The Inside Story from Italian Wine Merchants

Comparing Apples and Oranges

Posted on | May 27, 2010 | Written by Francesco Vigorito | No Comments

When we use the simile that comparing two things is like comparing apples and oranges, we’re saying that there’s too much similarity between two entities to make a fair comparison. It comes down not to the individual merits of a nice Fuji apple and a lovely blood orange; it comes down to taste. And thus it often seems to be the case when we talk about wine. Yet unlike apples or oranges, people often ascribe a numerical value to wine. And, more importantly, many of us base our wine buying decisions on that number.

Red Bordeaux and Muscadet from the Loire are like apples and oranges.  Only when we look at these fruits from an objective standpoint can we then determine which one is “better.”  In an ideal world, we could use a known set of standards to analyze each type of wine, and then we could make an overall assessment of quality.  Of course, we then get the thorny issue of what makes a wine “quality,” but this kind of assessment is exactly the activity of wine critics who ascribe numbers to indicate the success of a wine.

For example, we constantly see first growth Bordeauxs getting scores of 100, but why don’t we ever see a Muscadet receiving a score of 100?   Scoring systems aim to be as objective as possible, but invariably they are not.  The first growths of Bordeaux are an expression of the finest wines the region has to offer, so in that respect they should receive a high score. However, why can’t the best Muscadet or Cabernet Franc achieve a score of 100 if it too is the best its class? Scoring should be expressed in terms of “varietal” or “regional” expression, if you will—especially if scoring is really objective and not merely an empirical fantasy.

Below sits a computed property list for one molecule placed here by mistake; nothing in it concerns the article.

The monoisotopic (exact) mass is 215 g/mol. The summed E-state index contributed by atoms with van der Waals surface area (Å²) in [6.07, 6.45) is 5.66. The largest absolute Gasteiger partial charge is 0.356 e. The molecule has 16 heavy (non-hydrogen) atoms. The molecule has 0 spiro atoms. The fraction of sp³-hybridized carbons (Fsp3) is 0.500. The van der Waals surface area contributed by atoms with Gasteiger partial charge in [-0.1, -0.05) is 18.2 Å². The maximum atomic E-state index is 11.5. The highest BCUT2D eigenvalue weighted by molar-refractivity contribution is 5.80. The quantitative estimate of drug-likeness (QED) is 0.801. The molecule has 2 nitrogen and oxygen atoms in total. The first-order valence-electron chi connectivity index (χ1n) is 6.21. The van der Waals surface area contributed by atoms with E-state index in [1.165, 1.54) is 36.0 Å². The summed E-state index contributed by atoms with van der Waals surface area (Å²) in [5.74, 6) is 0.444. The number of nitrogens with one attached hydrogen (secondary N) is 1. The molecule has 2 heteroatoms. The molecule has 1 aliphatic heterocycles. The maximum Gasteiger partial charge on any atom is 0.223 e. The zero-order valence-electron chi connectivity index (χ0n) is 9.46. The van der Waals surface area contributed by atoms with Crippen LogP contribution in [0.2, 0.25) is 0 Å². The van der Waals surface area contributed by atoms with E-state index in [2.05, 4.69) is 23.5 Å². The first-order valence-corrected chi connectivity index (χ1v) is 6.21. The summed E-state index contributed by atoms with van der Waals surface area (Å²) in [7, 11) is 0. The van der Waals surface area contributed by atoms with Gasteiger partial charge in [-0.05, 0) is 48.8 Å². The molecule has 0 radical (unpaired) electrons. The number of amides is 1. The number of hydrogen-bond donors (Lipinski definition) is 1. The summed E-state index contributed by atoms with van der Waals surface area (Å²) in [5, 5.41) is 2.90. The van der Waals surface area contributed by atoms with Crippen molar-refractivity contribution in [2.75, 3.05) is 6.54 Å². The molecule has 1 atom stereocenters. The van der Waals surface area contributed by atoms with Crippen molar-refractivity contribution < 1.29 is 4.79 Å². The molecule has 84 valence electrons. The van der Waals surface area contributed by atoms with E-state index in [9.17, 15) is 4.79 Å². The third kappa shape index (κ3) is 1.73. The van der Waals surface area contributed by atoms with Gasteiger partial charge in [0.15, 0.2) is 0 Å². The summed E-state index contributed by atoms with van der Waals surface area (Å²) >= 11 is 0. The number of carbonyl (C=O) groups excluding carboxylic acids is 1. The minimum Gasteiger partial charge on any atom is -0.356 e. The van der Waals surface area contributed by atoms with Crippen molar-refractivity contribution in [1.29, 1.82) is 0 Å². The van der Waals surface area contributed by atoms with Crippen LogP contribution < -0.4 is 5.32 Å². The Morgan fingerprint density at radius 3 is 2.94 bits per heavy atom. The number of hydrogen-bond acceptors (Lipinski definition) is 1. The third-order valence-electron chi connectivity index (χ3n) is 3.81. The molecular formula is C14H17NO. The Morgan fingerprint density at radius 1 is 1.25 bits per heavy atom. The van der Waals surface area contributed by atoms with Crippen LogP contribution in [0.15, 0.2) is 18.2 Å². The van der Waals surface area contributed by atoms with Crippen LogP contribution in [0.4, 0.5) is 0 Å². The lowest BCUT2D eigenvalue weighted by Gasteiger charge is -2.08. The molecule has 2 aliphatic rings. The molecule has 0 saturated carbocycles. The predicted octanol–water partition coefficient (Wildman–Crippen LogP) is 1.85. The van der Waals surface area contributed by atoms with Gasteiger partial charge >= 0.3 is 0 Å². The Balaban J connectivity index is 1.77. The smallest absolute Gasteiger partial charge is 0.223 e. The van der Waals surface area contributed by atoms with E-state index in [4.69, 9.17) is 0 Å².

Let’s return to the comparison of apples and oranges. You have a perfectly round, sumptuous Navel orange and next to it a gleaming, mouth-watering Delicious apple. Which one is better? It’s a hard question to answer, but now consider this situation. The apple contains unripe spots and is bruised in some places. When you bite into it, you discover that it’s soft and pulpy and lacks crispness. The orange, however, is uniformly sweet, plump and flavorful with a perfect tinge of acid. Now which is better? Clearly the orange is better because it lacks qualitative faults. If the situation was reversed and the orange was dull, dry and shriveled, and the apple was perfectly sweet and crisp, then the apple would be better. Both fruits have certain characteristics that ascertain their quality: their color and physical presence, the texture and feeling in your mouth, and their acid/sugar balance.

Wine is no different. It’s possible to rate wine from an objective standpoint, but only when you compare the qualitative factors, not the elements that make the wines different. Of course, you may choose the blemished and pulpy apple over the world’s greatest orange, but you should realize objectively that the orange is of better quality.  This is the reason why a less-than-perfect Bordeaux can receive a better score than a top-notch Musacdet.  Clearly, sometimes the blemished apple is being chosen. And other times, the perfect orange doesn’t stand a chance.

It’s not a fair world of apples and oranges, or Bordeaux and Muscadet. But it should be.


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